At first, when I tried to apply that rule I actually looked at my watch. After a while, though, I was able to integrate the lights into my mind, and I can do a pretty good job without any chronometrical assistance.
That single piece of advice has helped me put a lid on my well-known Aspergian tendency to run on until their eyes glaze over. I’m not perfect . . . I still do that occasionally . . . but I am far better; the best I’ve ever done in that regard.
In addition, I always keep the basic social rules in mind. When someone asks a question about helicopters, I do not answer with a statement about gorillas. A helicopter question deserves a helicopter answer, unless I was talking about water power and some freak asked the helicopter question out of the blue, in which case I would say, “Let’s stick to the topic at hand, righto?”
I always make a genuine effort to understand people’s questions and answer them with something relevant and meaningful. But there are times when I don’t know the answer. It’s been a relief to discover that an occasional “I dunno” does not seem to diminish me too much in other people’s eyes.
The next thing I’ve figured out is how to eliminate useless words. I recorded myself in some early talks and listened carefully. I noted a lot of um, well, and aaah type words. I resolved to eliminate them from my speech, and through focus and concentration, I have been reasonably successful.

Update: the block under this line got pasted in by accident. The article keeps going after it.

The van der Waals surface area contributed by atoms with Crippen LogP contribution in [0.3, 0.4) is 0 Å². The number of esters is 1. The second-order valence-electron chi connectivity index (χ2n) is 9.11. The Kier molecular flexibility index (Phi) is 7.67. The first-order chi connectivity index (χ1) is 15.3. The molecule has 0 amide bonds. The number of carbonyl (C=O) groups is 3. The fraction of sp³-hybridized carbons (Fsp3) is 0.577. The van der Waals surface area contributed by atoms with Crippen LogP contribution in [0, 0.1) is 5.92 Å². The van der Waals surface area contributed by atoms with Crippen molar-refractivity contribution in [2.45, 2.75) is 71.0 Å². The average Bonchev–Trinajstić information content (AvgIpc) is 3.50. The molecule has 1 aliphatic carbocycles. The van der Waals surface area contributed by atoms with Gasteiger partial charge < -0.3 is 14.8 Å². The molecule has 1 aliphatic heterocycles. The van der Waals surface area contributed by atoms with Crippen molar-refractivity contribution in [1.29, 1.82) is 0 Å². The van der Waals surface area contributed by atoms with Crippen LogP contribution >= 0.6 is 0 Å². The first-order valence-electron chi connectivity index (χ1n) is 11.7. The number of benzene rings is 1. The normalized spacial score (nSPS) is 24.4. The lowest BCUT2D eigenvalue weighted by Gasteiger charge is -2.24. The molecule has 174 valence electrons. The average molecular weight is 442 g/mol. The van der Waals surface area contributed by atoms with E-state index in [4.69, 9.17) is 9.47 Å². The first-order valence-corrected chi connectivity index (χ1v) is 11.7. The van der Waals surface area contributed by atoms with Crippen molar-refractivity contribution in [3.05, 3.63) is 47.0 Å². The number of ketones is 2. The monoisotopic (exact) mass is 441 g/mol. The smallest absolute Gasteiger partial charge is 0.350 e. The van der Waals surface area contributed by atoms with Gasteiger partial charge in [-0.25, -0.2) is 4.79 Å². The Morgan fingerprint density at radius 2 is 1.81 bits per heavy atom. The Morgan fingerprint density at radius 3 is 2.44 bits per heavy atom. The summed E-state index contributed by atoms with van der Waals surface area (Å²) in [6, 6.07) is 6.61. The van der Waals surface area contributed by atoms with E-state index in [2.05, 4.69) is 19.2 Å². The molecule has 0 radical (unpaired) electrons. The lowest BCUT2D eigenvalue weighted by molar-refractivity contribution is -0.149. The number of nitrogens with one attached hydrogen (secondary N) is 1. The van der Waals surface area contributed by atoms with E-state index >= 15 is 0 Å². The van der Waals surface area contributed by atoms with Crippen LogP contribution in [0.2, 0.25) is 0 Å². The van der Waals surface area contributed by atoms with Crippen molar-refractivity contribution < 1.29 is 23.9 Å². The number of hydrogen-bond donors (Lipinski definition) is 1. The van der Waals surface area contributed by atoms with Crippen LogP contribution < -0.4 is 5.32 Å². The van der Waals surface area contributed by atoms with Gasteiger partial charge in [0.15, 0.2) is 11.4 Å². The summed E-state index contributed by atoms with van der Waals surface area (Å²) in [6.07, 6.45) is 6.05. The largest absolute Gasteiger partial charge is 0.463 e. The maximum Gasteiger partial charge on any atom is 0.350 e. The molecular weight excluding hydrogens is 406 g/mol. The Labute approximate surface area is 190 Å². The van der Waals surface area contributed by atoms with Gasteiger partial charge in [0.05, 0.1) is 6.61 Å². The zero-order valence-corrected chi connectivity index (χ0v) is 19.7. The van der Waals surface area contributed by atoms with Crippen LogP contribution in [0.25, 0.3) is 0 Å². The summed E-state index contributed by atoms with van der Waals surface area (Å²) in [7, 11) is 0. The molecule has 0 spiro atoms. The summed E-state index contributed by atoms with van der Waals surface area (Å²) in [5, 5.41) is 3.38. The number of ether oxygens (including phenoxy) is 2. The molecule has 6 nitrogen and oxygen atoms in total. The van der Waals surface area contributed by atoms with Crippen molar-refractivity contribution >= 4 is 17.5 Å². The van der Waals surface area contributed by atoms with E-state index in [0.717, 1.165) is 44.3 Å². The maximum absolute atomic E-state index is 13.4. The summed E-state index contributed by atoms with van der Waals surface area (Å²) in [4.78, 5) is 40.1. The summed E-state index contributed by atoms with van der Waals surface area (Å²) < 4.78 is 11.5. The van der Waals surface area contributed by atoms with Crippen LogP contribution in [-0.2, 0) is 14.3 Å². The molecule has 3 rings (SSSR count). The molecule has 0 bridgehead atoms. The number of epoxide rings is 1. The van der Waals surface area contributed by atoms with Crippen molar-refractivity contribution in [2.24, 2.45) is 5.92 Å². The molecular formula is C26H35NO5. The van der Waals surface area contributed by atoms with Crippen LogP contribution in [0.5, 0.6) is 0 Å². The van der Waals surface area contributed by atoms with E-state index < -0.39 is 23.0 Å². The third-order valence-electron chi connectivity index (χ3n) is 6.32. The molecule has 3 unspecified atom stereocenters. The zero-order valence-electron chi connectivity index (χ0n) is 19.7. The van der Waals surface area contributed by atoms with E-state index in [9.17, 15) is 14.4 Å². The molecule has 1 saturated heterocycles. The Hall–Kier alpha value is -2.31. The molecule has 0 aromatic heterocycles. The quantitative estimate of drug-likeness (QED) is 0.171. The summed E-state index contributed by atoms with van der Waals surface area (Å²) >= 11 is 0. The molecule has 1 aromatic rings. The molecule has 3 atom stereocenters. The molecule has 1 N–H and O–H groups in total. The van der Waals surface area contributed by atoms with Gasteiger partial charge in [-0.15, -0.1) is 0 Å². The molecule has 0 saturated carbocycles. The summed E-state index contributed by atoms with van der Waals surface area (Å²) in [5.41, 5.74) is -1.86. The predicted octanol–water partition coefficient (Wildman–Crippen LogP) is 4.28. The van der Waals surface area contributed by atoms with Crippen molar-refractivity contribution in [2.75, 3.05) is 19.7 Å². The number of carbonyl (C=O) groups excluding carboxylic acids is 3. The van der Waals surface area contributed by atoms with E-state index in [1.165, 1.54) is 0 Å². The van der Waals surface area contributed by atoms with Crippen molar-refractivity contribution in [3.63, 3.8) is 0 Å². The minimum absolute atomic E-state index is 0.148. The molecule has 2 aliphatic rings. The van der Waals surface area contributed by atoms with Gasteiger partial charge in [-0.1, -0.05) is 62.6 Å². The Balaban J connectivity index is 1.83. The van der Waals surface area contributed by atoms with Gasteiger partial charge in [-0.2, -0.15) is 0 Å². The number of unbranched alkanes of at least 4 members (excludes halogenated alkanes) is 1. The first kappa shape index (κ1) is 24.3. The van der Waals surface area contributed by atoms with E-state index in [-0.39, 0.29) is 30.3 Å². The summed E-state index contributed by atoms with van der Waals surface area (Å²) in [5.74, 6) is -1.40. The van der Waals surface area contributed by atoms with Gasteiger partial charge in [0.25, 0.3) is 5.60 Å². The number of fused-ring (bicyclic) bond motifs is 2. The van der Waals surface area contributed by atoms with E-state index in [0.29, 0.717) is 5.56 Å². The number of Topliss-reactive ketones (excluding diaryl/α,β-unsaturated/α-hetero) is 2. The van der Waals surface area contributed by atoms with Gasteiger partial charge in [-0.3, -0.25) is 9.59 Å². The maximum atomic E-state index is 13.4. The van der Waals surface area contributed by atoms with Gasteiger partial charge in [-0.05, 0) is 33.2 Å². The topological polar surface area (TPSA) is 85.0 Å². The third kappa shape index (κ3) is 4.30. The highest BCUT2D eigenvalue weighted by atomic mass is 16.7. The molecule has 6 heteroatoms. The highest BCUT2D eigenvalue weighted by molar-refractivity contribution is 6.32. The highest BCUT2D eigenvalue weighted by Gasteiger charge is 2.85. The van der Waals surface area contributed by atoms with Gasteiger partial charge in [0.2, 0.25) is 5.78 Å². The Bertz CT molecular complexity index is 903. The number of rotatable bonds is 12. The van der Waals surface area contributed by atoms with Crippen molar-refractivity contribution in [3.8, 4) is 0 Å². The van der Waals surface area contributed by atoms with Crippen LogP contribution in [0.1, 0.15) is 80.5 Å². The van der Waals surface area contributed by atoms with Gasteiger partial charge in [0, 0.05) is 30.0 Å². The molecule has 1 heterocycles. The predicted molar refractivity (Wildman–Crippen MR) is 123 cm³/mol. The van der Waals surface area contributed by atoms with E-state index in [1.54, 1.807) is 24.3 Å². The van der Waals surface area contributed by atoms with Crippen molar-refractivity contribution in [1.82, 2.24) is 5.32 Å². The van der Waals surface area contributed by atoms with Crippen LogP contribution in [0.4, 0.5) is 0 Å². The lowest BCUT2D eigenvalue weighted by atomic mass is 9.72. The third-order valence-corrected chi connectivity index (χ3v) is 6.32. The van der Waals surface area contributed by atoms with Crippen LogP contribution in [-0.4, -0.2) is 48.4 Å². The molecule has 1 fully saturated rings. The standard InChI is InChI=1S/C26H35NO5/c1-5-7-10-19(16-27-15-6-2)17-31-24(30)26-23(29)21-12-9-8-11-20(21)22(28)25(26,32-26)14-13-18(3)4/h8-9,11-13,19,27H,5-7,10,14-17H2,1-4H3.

I don’t have any special tips for how to do that, but I can say from personal experience that it’s not too hard if you record yourself and listen critically.
I’d like to address one final point: stage fright. People often ask me why I don’t get scared speaking to groups. I think the answer is founded in Aspergian logic
The people in the audience always start with a favorable disposition toward me. So why should I be scared? Attendance at my talks is voluntary; indeed, people have to go out of their way to attend. Who but a friendly person would do that?
In addition, I’m sort of oblivious to the crowd’s disposition so even if they are half-nasty I probably won’t notice. So why be scared?
The final consideration is sheer size. I’m almost twice the size of many attendees. Who’s gonna menace who, I ask? I have yet to be threatened by an audience in modern times. I can think back to playing rockabilly shows behind chicken wire in Alabama roadhouses, but thankfully, those days are gone.
I hope a few people find these tips useful.
Wednesday, May 20, 2009
I had another neat radio experience today, this one on the Internet. I did what was supposed to be a 1-hour call in show with Tricia Kenney on Blogtalk Radio. However, some other guests called in and joined the show, and it ran to two hours in a really remarkable production. I hope you like it, and tell me what you think:
I will await your thoughts . . . .
Posted by John Elder Robison at 8:09 PM
Tuesday, May 19, 2009
I've got a new story over on the Robison Service blog about the tenth graders from the Amherst High Car Club. Check it out at http://robisonservice.blogspot.com
These kids are from the same high school I dropped out of, some years back.
I hope you'll join me tomorrow at 1:00PM Eastern Time with Tricia Kenney on Blog Talk Radio at http://www.blogtalkradio.com/embraceautismnow Call in with your questions or comments - the number is 646-716-9663
You can also send comments of questions online, by following me @johnrobison on Twitter.